- زمان مطالعه 11 دقیقه
- سطح خیلی سخت
دانلود اپلیکیشن «زیبوک»
این فصل را میتوانید به بهترین شکل و با امکانات عالی در اپلیکیشن «زیبوک» بخوانید
متن انگلیسی فصل
The Man in the black Cape
Ernest leant over Alfred who was snoring peacefully.
Alfred screamed and sent the covers flying. Then he saw Ernest.
“Oh, it’s you.”
Ernest, who was fully dressed, handed him his dressing gown.
“Who did you expect it to be, dear boy? Count Dracula?”
Alfred looked over at the portrait on the wall, which, in the daylight, seemed even more alive than ever, the manic eyes staring at him.
Ernest gave him his razor and a shaving brush.
“Hurry up, old chap. It’s way past breakfast time, and we’ve got work to do. Now, I’ve done a little exploring. I got Rodolfo to show me where the Count is buried. I’m afraid his English is a little basic, but he’s got the general idea. Oh, you’ve cut yourself, dear fellow. Blood is running down your neck!”
As he took a handkerchief from Ernest, Alfred noticed the Count’s eyes. Did they really light up at the sound of the word “blood”?
“The family graveyard is outside the castle, up a narrow path by the river. Beautiful spot; wouldn’t mind being buried there myself!”
They went down to the dining room and sat at an enormous wooden table loaded with eggs, steak, cheese, liver and fish, along with bread, butter, honey, jam and coffee. During the meal, Mania and Rodolfo hovered over them like enormous bats with trays of food. Towards the end, old Gregory staggered in, carrying logs for the fire. Alfred saw his opportunity.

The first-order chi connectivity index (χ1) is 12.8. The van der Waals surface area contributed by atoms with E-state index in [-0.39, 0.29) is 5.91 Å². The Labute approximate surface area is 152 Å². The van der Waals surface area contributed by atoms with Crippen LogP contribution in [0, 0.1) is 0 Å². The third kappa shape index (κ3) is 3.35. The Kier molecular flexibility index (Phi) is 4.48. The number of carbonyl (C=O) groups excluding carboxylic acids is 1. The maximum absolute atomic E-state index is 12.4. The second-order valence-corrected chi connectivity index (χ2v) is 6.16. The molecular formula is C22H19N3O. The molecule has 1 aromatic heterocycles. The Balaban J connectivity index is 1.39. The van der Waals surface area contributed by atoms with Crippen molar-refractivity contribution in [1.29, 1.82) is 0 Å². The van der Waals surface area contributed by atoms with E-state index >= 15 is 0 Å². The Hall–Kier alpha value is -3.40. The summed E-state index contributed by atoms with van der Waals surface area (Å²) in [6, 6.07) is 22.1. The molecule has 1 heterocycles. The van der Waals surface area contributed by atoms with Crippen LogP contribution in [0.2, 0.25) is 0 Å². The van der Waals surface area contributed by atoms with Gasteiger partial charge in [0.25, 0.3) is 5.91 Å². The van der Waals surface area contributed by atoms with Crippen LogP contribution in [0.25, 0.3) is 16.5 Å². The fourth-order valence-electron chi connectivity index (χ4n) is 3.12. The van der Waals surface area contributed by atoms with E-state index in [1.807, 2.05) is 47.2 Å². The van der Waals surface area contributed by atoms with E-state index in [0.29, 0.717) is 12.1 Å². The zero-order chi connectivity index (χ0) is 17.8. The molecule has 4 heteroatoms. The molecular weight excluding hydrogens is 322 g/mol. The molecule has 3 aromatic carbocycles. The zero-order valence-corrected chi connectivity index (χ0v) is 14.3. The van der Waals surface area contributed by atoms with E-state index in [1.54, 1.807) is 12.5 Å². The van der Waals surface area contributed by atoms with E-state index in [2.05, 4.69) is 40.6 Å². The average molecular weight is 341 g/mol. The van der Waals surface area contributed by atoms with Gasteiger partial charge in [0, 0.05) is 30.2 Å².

“Gregory, my dear fellow, can we have a word?”
Gregory grunted and came up to the table.
“Can you tell us a little bit about the old chap? The Count, I mean. By the way, it’s awfully dark in here. Don’t you ever open the shutters?”
A look of horror appeared on the old man’s wrinkled face.
“No, Sir Aleferd. Not since the mistress died.”
“Oh, so he was married, was he? When did the good woman die?”
“Forty-five years ago, Sir Aleferd.”
“Forty-five years ago! Did I understand correctly? My Romanian is a little rusty. Good heavens! Any children?”
Gregory looked down at the floor and then whispered a reply.
“I see. No children. And the Count never married again. He must have been madly in love.”
“Yes, quite mad. She was a very beautiful Gentle eyes and long shining red hair. A tragedy! The Count was heartbroken.”
“Are you sure you won’t sit down, old boy? You look a little unsteady!”
Gregory appeared not to hear.
“When she died, the Count swore never to see the light of day again. After that, he only went out at night, on Warrior, his white horse. When there was a good moon and a clear sky, of course.”
“Fascinating! Now how did these nasty rumours start about that vampire nonsense?”
Suddenly Gregory became very excited.
“The master is… was… a good man!’’
“I’m sure he was, old boy. But all these dead people with funny teeth marks on their necks… who or what made them?”
Gregory waved his thin old arms in the air.
“Not the master! Not the master!”
“Calm down, old chap! You’ll do yourself an injury! I believe you!”
Gregory got down on his knees and took Alfred’s hand, which Alfred found rather embarrassing.
“Sir Aleferd Shagwill Gons, I would die for the master.”
“Quite sure you would, old boy. Fine. Now we’re going to need some spades. Any chance you could find us a couple?”
“Yes, you see, Lord Ernest wants to go looking for truffles. Well, no, actually we have to see the Count. He told us to in his letter.”
Gregory drew away from Alfred.
“It’s the only way, really.”
“All right, Sir Aleferd. But Rodolfo must not know.”
Gregory looked round in the direction of the servants’ rooms.
“Oh, of course, we won’t say a thing. And, by the way, could you open the castle gates at about midnight tonight?”